Triathlon running, swimming and cycling kit

A guide to triathlon equipment

Whilst correct training for a triathlon is vital, the kit you choose to wear for the three disciplines of swimming, running and cycling can also dictate how well you perform come triathlon race day.

Here's our guide to the swimming, cycling and running gear that you'll need to help you train and perform to your best in your triathlon event.

Triathlon swimming kit

To swim in open water, you will need goggles. For a pool swim, again it is personal preference, but we would suggest that you do wear goggles. There are many types of goggles out there in the market but don;t buy the cheapest. Try the goggles on before you buy them. They need to fit your face. The nose clip in the middle of the goggles is adjustable, as is the strap for the goggles to fit around your head. The strap design today usually has a split in it; this allows the goggles to fit around the back of your head.

Competing in a triathlon

There are many types of swimming goggles. The new types on the market are those that resemble swimming masks. These types of goggles allow much wider vision in the water, and are a big advantage in large groups of people, and in open water. The goggles that you purchase should have an ‘anti-mist’ type lens. You can buy a special solution to put on the inside of your goggles to prevent them from steaming up.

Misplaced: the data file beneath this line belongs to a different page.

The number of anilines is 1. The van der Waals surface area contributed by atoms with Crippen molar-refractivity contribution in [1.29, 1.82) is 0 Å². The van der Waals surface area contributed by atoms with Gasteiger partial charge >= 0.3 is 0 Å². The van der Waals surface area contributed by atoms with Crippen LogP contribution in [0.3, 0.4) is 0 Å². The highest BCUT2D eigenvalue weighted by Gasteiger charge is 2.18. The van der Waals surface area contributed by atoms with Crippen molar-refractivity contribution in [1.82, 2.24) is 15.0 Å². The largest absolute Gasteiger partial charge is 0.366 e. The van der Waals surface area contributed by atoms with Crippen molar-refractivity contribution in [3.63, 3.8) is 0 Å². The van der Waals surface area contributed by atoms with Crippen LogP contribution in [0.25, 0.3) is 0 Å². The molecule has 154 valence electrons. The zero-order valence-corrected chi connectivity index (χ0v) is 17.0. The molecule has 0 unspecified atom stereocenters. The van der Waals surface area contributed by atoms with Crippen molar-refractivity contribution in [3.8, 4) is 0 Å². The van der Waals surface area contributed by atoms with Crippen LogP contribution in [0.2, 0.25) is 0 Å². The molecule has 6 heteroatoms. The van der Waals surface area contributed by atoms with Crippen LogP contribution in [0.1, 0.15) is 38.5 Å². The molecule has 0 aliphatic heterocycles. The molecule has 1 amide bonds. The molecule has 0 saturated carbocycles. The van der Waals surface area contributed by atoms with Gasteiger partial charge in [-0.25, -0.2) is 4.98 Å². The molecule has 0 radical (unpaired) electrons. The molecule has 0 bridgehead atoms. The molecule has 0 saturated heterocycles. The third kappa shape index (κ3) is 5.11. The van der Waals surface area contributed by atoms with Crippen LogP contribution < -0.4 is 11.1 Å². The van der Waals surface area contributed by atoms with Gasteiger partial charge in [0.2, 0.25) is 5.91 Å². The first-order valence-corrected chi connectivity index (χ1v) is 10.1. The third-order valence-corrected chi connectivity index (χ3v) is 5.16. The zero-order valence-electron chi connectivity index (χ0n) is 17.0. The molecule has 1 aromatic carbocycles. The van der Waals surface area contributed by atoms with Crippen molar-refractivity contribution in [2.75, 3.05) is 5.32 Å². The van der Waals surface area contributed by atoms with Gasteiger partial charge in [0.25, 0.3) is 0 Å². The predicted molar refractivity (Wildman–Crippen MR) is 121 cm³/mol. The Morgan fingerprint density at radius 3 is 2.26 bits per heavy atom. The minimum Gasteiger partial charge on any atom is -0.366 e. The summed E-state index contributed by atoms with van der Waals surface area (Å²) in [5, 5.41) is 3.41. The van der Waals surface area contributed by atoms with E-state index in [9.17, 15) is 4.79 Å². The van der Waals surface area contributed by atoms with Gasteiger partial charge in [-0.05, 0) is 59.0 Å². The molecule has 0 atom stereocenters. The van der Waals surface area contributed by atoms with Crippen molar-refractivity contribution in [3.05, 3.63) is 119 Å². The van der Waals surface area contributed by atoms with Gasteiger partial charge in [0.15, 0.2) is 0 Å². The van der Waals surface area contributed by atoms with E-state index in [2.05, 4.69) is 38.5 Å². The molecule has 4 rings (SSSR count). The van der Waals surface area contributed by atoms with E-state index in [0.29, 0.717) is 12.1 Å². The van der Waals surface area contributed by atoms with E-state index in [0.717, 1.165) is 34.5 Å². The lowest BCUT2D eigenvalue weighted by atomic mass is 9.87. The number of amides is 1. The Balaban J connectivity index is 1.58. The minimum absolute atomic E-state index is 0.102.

When competing in triathlons in open water, you often need to wear wetsuits. Wetsuits provide extra insulation, and for the weaker swimmers out there, they provide extra flotation. Triathlon and swimming wetsuits are much thinner than those used for surfing and other water sports. To swim any distance in a wetsuit, you need plenty of movement in the upper body area. Triathlon wetsuits are very thin in the underarm and shoulder area. This provides maximum flexibility, thereby not affecting the stroke technique.

Although your first triathlon should ideally be in a pool-based swim, many novices take the plunge and go for an open water race. If this is purely a ‘give it a go’ kind of activity then we would suggest that you hire a wetsuit for the race. The race information sheet will sometimes advertise a wetsuit hiring deal for competitors. Large races will have wetsuit suppliers there to help you out for that first attempt.

When buying a swimming wetsuit, you must seek advice from experts. There are suits designed for all abilities in the water. If you are a weak kicker in the water, there are suits that are thicker in the legs, thus more buoyant in the water helping you along the way. It is important that the suit fits you, so we would suggest that you go and try the suits on before buying. If you have purchased a new suit for your first triathlon, try it in the local pool before you race in it.

Accessories for triathlon swim training include ...

  • Pull buoys — These are small floats that you place between you thighs when swim training. It raises your legs and makes you only use your arms, improving your stroke technique, and strengthening your upper body. Use it with paddles.